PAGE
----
Any athlete worth their salt knows the importance of diet, and every type of athlete knows that said diet should be tailored to a specific form of exertion. Powerlifters don’t deadlift north of 1,000 pounds eating ordinary, ho-hum food, and similar could be said for marathon runners, bodybuilders and cyclists. Curated with an eye for authors with absolute expertise, this list caters to every type of athlete — no matter their experience level.
The Vegetarian Athlete’s Cookbook
Anita Bean is a bodybuilder-turned-nutritionist, and the thesis of her second cookbook is simple: it’s really not difficult to gain and retain muscle with a vegetarian diet. The book features more than 100 recipes — covering breakfast, lunch and dinner — for the prospective or seasoned athlete.
Eat and Run: My Unlikely Journey to Ultramarathon Greatness
A New York Times best-seller, Scott Jurek’s not-so-humbly-titled book is one-part cookbook, one-part long form motivational speech. Jurek, one of, if not the, most dominant ultramarathoner the world has ever seen spells out what made him great in a narrative that winds between storytelling and classic recipe format. Anyone serious about running long distance owes this book to themselves.
The Athlete’s Fix
Pip Taylor is a nutritionist by trade and a triathlete by hobby. This book is for someone at the very start of their fitness journey, simplifying food science (within reason) to a three-step practice to determine the foods that your body reacts well and not so well to. The Athlete’s Fix touches on (and promptly does away with) many of-the-moment diets with rather refreshing earnesty and dives deep into fighting off stomach inflammation, the war on gluten, the benefits of vegetarianism and much more.
Feed Zone Portables: A Cookbook of On-the-Go Food for Athletes
This cookbook answers one of the most difficult questions pertaining to fitness-friendly diets — what do you eat in-between meals? Written by a chef and a doctor, Skratch Labs’ Feed Zone Portables packs more than 100 simple and snackable recipes in its pages, including dozens of vegetarian and vegan options.
Run Fast. Eat Slow.
Four-time Olympian marathoner Shalane Flanagan and chef Elyse Kopecky worked together on a book with more than 100 recipes tailormade for the flavor-conscious eater. That is to say people who believe food can be both fuel and enjoyable to eat. Among a mountain of bite-sized nutritional information, the book explores the role of fat in the endurance sport athlete’s diet, a macro too useful to be avoided.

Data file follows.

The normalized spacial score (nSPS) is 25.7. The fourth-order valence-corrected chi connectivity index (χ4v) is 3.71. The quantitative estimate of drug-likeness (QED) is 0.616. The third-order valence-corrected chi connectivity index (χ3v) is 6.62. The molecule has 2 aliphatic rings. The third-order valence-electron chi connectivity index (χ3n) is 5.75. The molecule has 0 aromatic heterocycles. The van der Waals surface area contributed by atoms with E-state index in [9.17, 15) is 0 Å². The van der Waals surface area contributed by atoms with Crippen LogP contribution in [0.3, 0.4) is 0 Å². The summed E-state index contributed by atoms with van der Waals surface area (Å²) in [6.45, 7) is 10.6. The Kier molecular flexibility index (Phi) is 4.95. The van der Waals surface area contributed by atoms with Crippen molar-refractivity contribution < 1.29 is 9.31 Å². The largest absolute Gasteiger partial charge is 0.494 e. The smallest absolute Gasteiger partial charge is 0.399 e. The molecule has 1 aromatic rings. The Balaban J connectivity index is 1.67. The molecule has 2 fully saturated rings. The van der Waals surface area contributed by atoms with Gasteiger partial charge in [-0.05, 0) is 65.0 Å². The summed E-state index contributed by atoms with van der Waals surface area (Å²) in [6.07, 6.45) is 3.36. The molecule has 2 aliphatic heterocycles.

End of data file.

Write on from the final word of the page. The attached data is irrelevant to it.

Complete Food and Nutrition Guide, 5th Edition
This is a cookbook for skeptics and paranoiacs. If you’re fearful of agendas, bro-science, half-science and the world of online foodwriting at large, turn to the Academy of Nutrition and Dietetics. Since its first publishing in 1966, there has been no cookbook as definitive on the nature of nutrition or one written with more rigorous, up-to-date science. Its main takeaway? The best diet is the one you’ll actually keep up with.
The Feed Zone: Fast and Flavorful Food for Athletes
Skratch Labs’ flagship cookbook zeroes in on meals that can be made quickly and pack up neatly. This extremely well-reviewed cookbook conjures up more than 150 recipes designed by Biju Thomas and Allen Lim of Skratch Labs, and it provides breakdowns for how and why each will benefit you.
The New Encyclopedia of Modern Bodybuilding
Is the fifth edition of Arnold Schwarzenegger’s monumental weighlifting bible a cookbook, strictly speaking? No. Does it, within its 800 pages, contain plenty of nutritional information, tips and recipes. It does. From the hand of the most-lauded bodybuilder of all time comes a book on building and sculpting muscle, sports psychology, lifting form and plenty of protein shakes.
The Grand Tour Cookbook
Within its 350 pages, The Grand Tour Cookbook gives pragmatic, grounded advice on tailoring a diet to a training regimen, no matter the exercise. The best part? Hannah Grant’s food-loving tome goes way beyond pasta, rice, chicken and brocolli. (Check out Eat Race Win for another Grant-penned, athletics-focused cookbook.)
Vélochef: Food for Training and Competition
Henrik Orre’s very pretty, very digestible guide to the food you eat before, during and after cycling is as reliable as they come. Orre’s job is fueling the medal-clad bodies of Team Sky, the Yankees of the cycling world. If the cookbook is sold out on the U.S. site, try the Australian listing (it will be pricier).